Last night, I was having a cocktail with one of my (very insightful) friends when we began to discuss an unexpected trial of adulthood: friendship. We both agreed that forming close new friendships has become much more difficult as we’ve gotten older. While I used to take my close female friendships for granted, I now find myself cherishing every opportunity to connect and still feeling like I’m missing something.
My theory is that childhood, coming-of-age, and college tends to provide a cocoon of shared experiences that nurtures naturally close friendships. For many, the friendships we form before we turn 20 are the most important of our lives. I recently had a chance to travel back to the midwest for my 10 year college reunion. I spent the weekend happily ensconced in a group of people who seem to just know me the way I know them.
We laughed, we partied, we reminisced.
I felt comfortable. I felt nurtured. I felt like I never wanted to leave.
But the weekend ended and the time came for me to hop my flight back to Portland, a city I love but that still doesn’t quite feel like home even though I’ve lived here for 10 years. And so I found myself talking (ok, complaining) to my friend about my current social insecurities. I told her that I sometimes don’t reach out to others because I don’t want to create awkwardness and risk rejection.
“I think you should just embrace awkwardness”, she said.
“Yeah, being vulnerable is awkward and you can’t get close to people without being vulnerable.”
O. M. G.
I told you that she was insightful.
Embrace the awkward…how’s that for a good motto?
I think sometimes we are afraid to let others look inside us because we’re afraid they won’t like what they find. I’ve been reading a novel by Zoe Heller called “What Was She Thinking: Notes on a Scandal” (there was a movie version too) in which the protagonist is a somewhat lonely older woman. I can’t help but smile in recognition at her self-described insecurity. When invited out for dinner, she spends the entire day worrying about how her new shoes were going to look. She buys flowers but almost returns them when she decides that they aren’t stylish enough. She describes a previous instance of having a friend over to her own house in which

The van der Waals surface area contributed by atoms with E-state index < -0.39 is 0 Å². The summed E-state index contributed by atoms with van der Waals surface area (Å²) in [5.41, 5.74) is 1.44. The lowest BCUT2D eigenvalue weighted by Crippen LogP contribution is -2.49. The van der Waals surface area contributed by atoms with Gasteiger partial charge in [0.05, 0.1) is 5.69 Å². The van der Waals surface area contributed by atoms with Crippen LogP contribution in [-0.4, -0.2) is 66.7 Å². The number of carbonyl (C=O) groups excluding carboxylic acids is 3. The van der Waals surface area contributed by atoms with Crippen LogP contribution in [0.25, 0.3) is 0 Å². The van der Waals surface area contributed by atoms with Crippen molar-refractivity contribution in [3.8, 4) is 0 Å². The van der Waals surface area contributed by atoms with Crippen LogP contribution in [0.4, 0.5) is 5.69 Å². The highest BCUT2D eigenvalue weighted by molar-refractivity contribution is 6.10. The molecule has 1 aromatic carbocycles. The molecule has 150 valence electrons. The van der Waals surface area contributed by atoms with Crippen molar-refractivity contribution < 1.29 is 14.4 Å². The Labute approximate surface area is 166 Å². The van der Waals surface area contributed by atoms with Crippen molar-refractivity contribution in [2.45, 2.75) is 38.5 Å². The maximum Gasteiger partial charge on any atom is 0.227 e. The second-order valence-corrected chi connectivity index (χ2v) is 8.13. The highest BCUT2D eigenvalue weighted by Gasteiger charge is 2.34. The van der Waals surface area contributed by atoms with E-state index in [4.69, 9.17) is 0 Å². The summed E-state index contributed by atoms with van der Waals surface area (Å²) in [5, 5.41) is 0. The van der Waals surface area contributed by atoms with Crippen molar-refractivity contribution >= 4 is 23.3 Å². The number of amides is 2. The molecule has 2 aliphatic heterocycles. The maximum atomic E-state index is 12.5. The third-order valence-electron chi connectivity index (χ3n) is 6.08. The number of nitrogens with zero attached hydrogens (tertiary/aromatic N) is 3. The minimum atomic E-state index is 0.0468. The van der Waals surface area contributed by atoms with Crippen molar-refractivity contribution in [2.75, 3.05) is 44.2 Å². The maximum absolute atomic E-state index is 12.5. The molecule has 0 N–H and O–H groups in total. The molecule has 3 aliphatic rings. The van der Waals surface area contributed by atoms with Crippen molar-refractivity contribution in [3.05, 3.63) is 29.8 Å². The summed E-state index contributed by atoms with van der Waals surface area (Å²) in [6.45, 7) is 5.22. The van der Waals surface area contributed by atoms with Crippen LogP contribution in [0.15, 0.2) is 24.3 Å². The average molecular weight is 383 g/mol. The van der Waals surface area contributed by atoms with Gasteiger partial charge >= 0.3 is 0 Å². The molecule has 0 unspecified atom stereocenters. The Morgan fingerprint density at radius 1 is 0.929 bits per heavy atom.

I cleaned the place scrupulously in preparation for her arrival; I even groom Portia [the cat], for God’s sake. And still, I had the most terrible feeling of exposure when she waked in. It was as if my dirty linen basket, rather than my unexceptionable living room, were on display.
Can anyone else relate?
The thing I’m beginning to realize, though, is that you cannot authentically connect with others unless you are being authentic. And not in a hipster Barbie hashtag kind of way. We have to invite others in to our imperfect lives or else we risk living alone.
I listened to an inspiring podcast today interviewing Sarah Harmeyer who felt a calling to gather people at her table. Over the course of one year, she managed to have 500(!) people over for simple, imperfect meals and she now sells large tables to encourage others to do the same. She (brave soul) started her journey by simply putting invitations into her neighbors mailboxes. The result is that she has made hundreds of people feel welcomed and connected.
So with that in mind, I’d like to encourage all my fellow shy, reserved, introverted friends to go ahead and relax a bit. Have some people over for dinner or ask that person at the office to do something fun outside of work. The worst that can happen is a bit of awkwardness. But the best is so much more.